Toronto, Jan 26 (Calcutta Tube) Female athletes experience dramatically higher rates of musculoskeletal injuries and medical conditions than their male counterparts, says a new study.
Depending on the sport, there can be a two to sixfold difference in these types of injuries between male and female athletes, says Jane Hurly, communications strategist, Faculty of Physical Education and Recreation, University of Alberta (U-A).
That’s because many training programmes developed for female athletes are built on research using young adult males and don’t take the intrinsic biological differences between the sexes into account.
The paper is based on a thorough review of the current literature on the subject and Vicki Harber’s extensive knowledge as a researcher and exercise physiolgist in female athlete health at the U-A and her work in the development of female athletes.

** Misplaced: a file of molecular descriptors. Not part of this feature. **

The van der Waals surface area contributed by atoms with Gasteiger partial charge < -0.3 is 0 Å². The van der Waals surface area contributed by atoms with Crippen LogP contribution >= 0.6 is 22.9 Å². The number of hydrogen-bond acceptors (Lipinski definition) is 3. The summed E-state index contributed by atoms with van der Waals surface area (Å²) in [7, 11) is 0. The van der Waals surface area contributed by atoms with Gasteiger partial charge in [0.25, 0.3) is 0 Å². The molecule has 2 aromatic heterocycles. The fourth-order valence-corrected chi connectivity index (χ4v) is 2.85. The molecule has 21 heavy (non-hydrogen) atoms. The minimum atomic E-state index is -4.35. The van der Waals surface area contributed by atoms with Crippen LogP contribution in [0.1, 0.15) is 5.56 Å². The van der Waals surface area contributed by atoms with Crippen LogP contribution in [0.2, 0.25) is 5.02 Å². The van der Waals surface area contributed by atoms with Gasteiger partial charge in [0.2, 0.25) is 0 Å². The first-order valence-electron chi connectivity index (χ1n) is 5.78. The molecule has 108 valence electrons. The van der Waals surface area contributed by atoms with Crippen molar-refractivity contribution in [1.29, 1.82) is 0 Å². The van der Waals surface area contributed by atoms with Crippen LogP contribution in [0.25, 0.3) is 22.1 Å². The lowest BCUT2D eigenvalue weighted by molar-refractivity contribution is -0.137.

Musculoskeletal injuries, particularly knee and shoulder injuries, are most prevalent, with increased probability of re-injury, says Harber, noting that many of these injuries are preventable, said a U-A release.
Harber found the risk of the Female Athlete Triad – three separate but interrelated conditions of disordered eating, amenorrhea (menstrual bleeding) and osteoporosis – is another area that urgently needs attention for young female athletes.
Harber has authored a comprehensive guide for coaches, parents and administrators, entitled ‘The Female Athlete Perspective’, and published by Canadian Sport for Life (CS4L), which addresses these and other medical issues known to influence women’s participation in sports.